By Delece Smith-Barrow, Staff Writer | Sept. 21, 2015
When home-schooled students apply for college, the process is pretty similar to what teens from traditional school backgrounds go through. Home-schoolers may write personal statements, take the SAT or ACT and submit a transcript.
When it comes to letters of recommendation, though, many home-schooled students often can’t swing by a guidance counselor’s office to request one. And it may not be clear whether they should ask Mom or Dad when those are people guiding them.
So whom can applicants turn to for letters of recommendation?
“We get that question a lot from home-schooled applicants,” says Andrew Cox, associate dean of undergraduate admissions at The Catholic University of America in the District of Columbia, which received 41 applications from home-schooled students for fall 2015 enrollment.
The answer can vary depending on the schools an applicant is applying to and what his or her home-school experience has been like. Many agree that these letters can be an important component of a student’s application. They allow schools to learn about students beyond their grades, says Cox.
“We see a B-minus on a transcript – we don’t know what all went into that B-minus,” says Cox. The grade could be an underachievement for that student or be the result of that student’s hard work, he says.
College admissions experts suggest home-schooled applicants keep three things in mind when gathering letters of recommendation.
• Speak with admissions staff for guidance: Many home-schooled students take classes at community colleges or through museums, and work with online programs or private tutors, leaving them with several people to turn to for recommendations. Online programs can also help them put together a transcript, provide guidance counselors and assist with other resources.
Applicants who are educated at home in the literal sense, however, and are at a loss about how to get letters of recommendation should speak with the colleges they’re interested in, says Bari Norman, co-founder of Expert Admissions, which guides prospective college students through the application process.
“Have an open conversation, an open line of communication, with each school that you’re applying to,” says Norman, who previously worked in admissions for Barnard College.
“You’ll find, particularly for home-schooled students, that the requirements that each school has can vary a bit more than if you were a traditional student applying,” she says. “They may have some flexibility with the recommendations in terms of number of them or they may want some other pieces of information instead.”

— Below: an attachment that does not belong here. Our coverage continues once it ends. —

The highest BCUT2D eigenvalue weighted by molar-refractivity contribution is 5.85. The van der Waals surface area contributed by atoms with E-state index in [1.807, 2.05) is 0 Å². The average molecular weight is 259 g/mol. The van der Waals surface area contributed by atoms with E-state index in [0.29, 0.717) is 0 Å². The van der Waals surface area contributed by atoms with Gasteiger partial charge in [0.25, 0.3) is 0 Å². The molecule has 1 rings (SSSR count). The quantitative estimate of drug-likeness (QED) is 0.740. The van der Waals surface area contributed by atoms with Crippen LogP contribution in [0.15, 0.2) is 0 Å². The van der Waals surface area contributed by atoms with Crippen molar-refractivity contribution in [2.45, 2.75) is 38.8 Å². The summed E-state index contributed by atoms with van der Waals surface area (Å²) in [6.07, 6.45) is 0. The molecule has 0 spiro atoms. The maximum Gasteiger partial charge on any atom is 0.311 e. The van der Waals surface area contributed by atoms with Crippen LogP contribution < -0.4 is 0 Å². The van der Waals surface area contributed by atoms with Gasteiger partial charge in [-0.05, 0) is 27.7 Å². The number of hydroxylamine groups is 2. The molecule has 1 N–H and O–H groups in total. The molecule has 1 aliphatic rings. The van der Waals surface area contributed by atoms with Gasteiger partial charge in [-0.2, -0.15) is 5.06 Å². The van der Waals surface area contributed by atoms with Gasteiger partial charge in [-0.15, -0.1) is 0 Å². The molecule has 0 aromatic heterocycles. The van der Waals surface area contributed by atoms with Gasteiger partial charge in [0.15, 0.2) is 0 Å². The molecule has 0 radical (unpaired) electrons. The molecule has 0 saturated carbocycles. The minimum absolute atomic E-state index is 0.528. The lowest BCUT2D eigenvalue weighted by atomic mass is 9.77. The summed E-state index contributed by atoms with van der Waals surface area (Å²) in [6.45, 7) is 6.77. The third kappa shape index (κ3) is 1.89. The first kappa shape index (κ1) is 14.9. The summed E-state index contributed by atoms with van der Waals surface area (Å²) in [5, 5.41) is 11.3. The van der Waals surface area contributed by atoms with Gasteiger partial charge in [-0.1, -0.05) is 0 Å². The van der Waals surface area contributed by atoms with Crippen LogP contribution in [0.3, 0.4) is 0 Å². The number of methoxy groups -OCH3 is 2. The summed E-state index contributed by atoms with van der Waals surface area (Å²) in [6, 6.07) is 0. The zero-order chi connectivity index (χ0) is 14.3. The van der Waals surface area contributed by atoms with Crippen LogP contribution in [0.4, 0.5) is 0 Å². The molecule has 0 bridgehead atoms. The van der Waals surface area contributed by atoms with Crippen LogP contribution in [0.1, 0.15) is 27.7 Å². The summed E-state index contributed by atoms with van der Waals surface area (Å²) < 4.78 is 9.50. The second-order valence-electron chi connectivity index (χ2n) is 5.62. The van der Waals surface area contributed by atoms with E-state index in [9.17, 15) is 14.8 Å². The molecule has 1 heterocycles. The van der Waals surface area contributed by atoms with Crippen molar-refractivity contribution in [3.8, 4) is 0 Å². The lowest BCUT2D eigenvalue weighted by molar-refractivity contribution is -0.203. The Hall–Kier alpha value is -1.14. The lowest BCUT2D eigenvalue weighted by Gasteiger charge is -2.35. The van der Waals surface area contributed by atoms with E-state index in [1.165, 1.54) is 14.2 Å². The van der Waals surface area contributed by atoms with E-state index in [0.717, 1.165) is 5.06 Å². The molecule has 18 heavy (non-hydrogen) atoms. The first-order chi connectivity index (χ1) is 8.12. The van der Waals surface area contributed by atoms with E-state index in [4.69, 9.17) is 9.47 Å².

• Do ask people who know you well: As with most applications, schools like to see letter writers speak to a student’s academic strengths.
Elizabeth Dean, a junior at New York’s Vassar College who was home-schooled during high school, asked for letters from instructors she’d developed a relationship with. Dean took several classes at Howard Community College in Maryland as home-schooled student.
“I asked the professors who I had more than once,” she says. “They can see you grow.” She also asked people who could speak to her skills outside of the classroom because she was a member of several student organizations, such as the school’s newspaper and honor society.
“I asked them to write me recommendation letters about how I function as a leader and as a member of a community. Because when you ask for recommendation letters as a home-schooler you have to think about what admissions officers take for granted from a public school student that they wouldn’t take for granted from a home-schooler,” Dean says.
Admissions officers may assume public school students are good at functioning in large groups and in a classroom, and think home-schoolers don’t have these skills, she says. “Finding people who can prove your ability as a leader and your ability to be part of a team can be really key for home-schoolers,” she says.
Experts say applicants can also ask for letters from people outside of their school community. “A coach or a supervisor or an adviser or a mentor, parish priest. These kind of people are the people that we’re looking for to write that letter of recommendation,” says Cox from Catholic University of America. “It does give us a sense of what kind of person a student is, what they’re capable of, what they’ve been doing outside of the classroom, things of that nature.”
• Don’t ask a parent: Even if home-schoolers spend much of high school sitting around the kitchen table following a self-guided curriculum while a parent grades them on biology and trigonometry assignments, a parent isn’t an ideal letter writer.
“I wouldn’t recommend a relative,” says Kelsey Anderson, who works in the University of Iowa‘s admissions office.
At Iowa, applicants are not required to submit letters of recommendation, but they are welcome to do so to better explain their accomplishments and preparation for college. Last fall Iowa received 61 first-year student applications from home-schooled students.
A parent’s or other relative’s inability to speak objectively can weaken a letter of recommendation.
“We hope that a parent wouldn’t have any biased opinions in their recommendation, but, you know, parents can’t help but be proud of their kids,” Anderson says.